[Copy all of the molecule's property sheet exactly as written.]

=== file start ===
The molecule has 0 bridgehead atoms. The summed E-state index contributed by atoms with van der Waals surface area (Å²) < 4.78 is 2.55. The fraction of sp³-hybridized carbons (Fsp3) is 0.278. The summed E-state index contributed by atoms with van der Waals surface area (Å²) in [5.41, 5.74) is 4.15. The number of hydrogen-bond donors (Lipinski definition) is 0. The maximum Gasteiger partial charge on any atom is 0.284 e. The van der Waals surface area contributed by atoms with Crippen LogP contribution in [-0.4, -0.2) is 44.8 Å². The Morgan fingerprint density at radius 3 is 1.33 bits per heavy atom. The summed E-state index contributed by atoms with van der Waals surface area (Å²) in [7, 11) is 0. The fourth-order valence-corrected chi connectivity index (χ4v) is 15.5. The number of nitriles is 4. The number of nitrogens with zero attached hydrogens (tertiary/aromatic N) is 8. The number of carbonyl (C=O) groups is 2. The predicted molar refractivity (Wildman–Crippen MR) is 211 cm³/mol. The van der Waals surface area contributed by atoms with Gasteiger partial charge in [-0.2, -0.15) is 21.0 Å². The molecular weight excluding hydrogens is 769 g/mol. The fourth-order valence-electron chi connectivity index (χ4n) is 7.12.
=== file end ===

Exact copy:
The molecule has 0 bridgehead atoms. The summed E-state index contributed by atoms with van der Waals surface area (Å²) < 4.78 is 2.55. The fraction of sp³-hybridized carbons (Fsp3) is 0.278. The summed E-state index contributed by atoms with van der Waals surface area (Å²) in [5.41, 5.74) is 4.15. The number of hydrogen-bond donors (Lipinski definition) is 0. The maximum Gasteiger partial charge on any atom is 0.284 e. The van der Waals surface area contributed by atoms with Crippen LogP contribution in [-0.4, -0.2) is 44.8 Å². The Morgan fingerprint density at radius 3 is 1.33 bits per heavy atom. The summed E-state index contributed by atoms with van der Waals surface area (Å²) in [7, 11) is 0. The fourth-order valence-corrected chi connectivity index (χ4v) is 15.5. The number of nitriles is 4. The number of nitrogens with zero attached hydrogens (tertiary/aromatic N) is 8. The number of carbonyl (C=O) groups is 2. The predicted molar refractivity (Wildman–Crippen MR) is 211 cm³/mol. The van der Waals surface area contributed by atoms with Gasteiger partial charge in [-0.2, -0.15) is 21.0 Å². The molecular weight excluding hydrogens is 769 g/mol. The fourth-order valence-electron chi connectivity index (χ4n) is 7.12.